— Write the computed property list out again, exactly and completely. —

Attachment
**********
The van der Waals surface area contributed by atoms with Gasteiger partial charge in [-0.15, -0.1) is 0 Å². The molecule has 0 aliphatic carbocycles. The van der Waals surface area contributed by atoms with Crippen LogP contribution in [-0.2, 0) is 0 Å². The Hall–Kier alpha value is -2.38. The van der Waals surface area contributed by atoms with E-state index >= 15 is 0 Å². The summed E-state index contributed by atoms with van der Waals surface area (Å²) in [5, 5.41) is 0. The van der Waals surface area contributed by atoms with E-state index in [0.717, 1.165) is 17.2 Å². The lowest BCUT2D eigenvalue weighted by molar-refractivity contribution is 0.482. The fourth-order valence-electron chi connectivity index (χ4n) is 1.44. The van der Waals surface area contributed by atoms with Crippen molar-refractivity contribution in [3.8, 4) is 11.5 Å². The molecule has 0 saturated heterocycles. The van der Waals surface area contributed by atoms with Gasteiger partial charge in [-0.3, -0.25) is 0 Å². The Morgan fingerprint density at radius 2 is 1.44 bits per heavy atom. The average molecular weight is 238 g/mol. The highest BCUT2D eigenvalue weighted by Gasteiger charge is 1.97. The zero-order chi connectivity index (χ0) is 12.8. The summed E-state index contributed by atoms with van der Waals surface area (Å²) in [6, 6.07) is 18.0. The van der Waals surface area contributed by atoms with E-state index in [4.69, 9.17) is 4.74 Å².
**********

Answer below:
The van der Waals surface area contributed by atoms with Gasteiger partial charge in [-0.15, -0.1) is 0 Å². The molecule has 0 aliphatic carbocycles. The van der Waals surface area contributed by atoms with Crippen LogP contribution in [-0.2, 0) is 0 Å². The Hall–Kier alpha value is -2.38. The van der Waals surface area contributed by atoms with E-state index >= 15 is 0 Å². The summed E-state index contributed by atoms with van der Waals surface area (Å²) in [5, 5.41) is 0. The van der Waals surface area contributed by atoms with E-state index in [0.717, 1.165) is 17.2 Å². The lowest BCUT2D eigenvalue weighted by molar-refractivity contribution is 0.482. The fourth-order valence-electron chi connectivity index (χ4n) is 1.44. The van der Waals surface area contributed by atoms with Crippen molar-refractivity contribution in [3.8, 4) is 11.5 Å². The molecule has 0 saturated heterocycles. The van der Waals surface area contributed by atoms with Gasteiger partial charge in [-0.3, -0.25) is 0 Å². The Morgan fingerprint density at radius 2 is 1.44 bits per heavy atom. The average molecular weight is 238 g/mol. The highest BCUT2D eigenvalue weighted by Gasteiger charge is 1.97. The zero-order chi connectivity index (χ0) is 12.8. The summed E-state index contributed by atoms with van der Waals surface area (Å²) in [6, 6.07) is 18.0. The van der Waals surface area contributed by atoms with E-state index in [4.69, 9.17) is 4.74 Å².